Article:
Vocations - News

Seminarians Receive the Ministry of Acolyte

On the Feast of St Luke, 18 October 2014, Bishop John Sherrington conferred the ministry of acolyte on three seminarians, Joseph Okoro, Damian Ryan, and Tony Thomas, during Mass at Allen Hall, the Diocesan seminary.

Dating back to ancient times, this ministry is ‘among the particular offices to be preserved and adapted to contemporary needs’. The acolyte is appointed to attend to the service of the altar and to assist deacons and priests in liturgical celebrations.

In addressing the candidates for the ministry in his homily, Bishop John explained, ‘As you enter into the ministry of acolyte, your sharing at the altar with the priest and deacon, means that you are called to conform yourselves more closely to Christ’s mystery on the cross and to seek to know more deeply his love for you.’

The acolyte is also entrusted with distributing Communion as a special minister, especially to the weak, sick and dying.

Bishop John went on to emphasise the significance of this duty, ‘The ministry to the sick and the dying is a great gift which you must love and savour. As you bring the gift of Christ’s body and blood to those who are sick and housebound, to the elderly and the frail, you will see the sacredness of these moments.’

He also spoke of those, who like the disciples on the road to Emmaus, are downcast: ‘They are walking into the night and do not see any hope as they struggle to grasp the meaning of Good Friday. You too will meet people in their ‘night of the soul’, perhaps in illness, loneliness, in tragedy or in confusion. Just as the two disciples recognised Jesus in the breaking of the bread, your ministry at the altar and in bringing to the hungry the bread of life will help the Lord to reveal himself to them and deepen his life within them.’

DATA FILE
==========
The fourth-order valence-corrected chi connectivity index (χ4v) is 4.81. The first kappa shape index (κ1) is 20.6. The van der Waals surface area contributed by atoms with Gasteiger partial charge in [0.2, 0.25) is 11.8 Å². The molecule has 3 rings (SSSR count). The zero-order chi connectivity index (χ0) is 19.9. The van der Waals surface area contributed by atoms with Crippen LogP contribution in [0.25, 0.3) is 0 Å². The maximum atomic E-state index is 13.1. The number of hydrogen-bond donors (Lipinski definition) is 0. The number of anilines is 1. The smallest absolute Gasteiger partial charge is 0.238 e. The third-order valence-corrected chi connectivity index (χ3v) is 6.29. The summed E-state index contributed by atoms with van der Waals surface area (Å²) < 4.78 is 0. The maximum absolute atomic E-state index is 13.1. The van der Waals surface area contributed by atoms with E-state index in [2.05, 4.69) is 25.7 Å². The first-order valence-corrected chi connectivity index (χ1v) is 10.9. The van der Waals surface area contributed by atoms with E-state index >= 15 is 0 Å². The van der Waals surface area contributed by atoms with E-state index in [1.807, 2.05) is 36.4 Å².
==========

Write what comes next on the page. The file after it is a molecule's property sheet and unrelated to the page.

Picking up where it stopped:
At the end of Mass, Bishop John blessed the pyxes which the acolytes will use to take Holy Communion to the sick and dying.

The ministry of acolyte is one of the milestones along the journey of a seminarian in formation for the priesthood. Please keep these men and the other seminarians in your prayers.

The full text of Bishop John's homily:

In the Gospel of the feast of St. Luke, Jesus sends out the 72 disciples and tells them that their greeting to others must be “Peace be with you”. These words offer reassurance and hope. Whilst they may be either accepted or rejected, the disciples are to keep offering this word of peace to a people who are in need and to invite them to know God’s love towards them and the gift of the Kingdom of God.

For those of you who today will receive the ministry of acolyte, this greeting is particularly appropriate. The words ‘Peace be with you’ remind you of the gift of reconciliation which is offered to us by God every time we celebrate the Mass together. We enter again into the salvific mystery of Christ on the cross, through which Christ extends to each one us the gift of peace which speaks of mercy of reconciliation. We are then called to share this gift and its promise with others.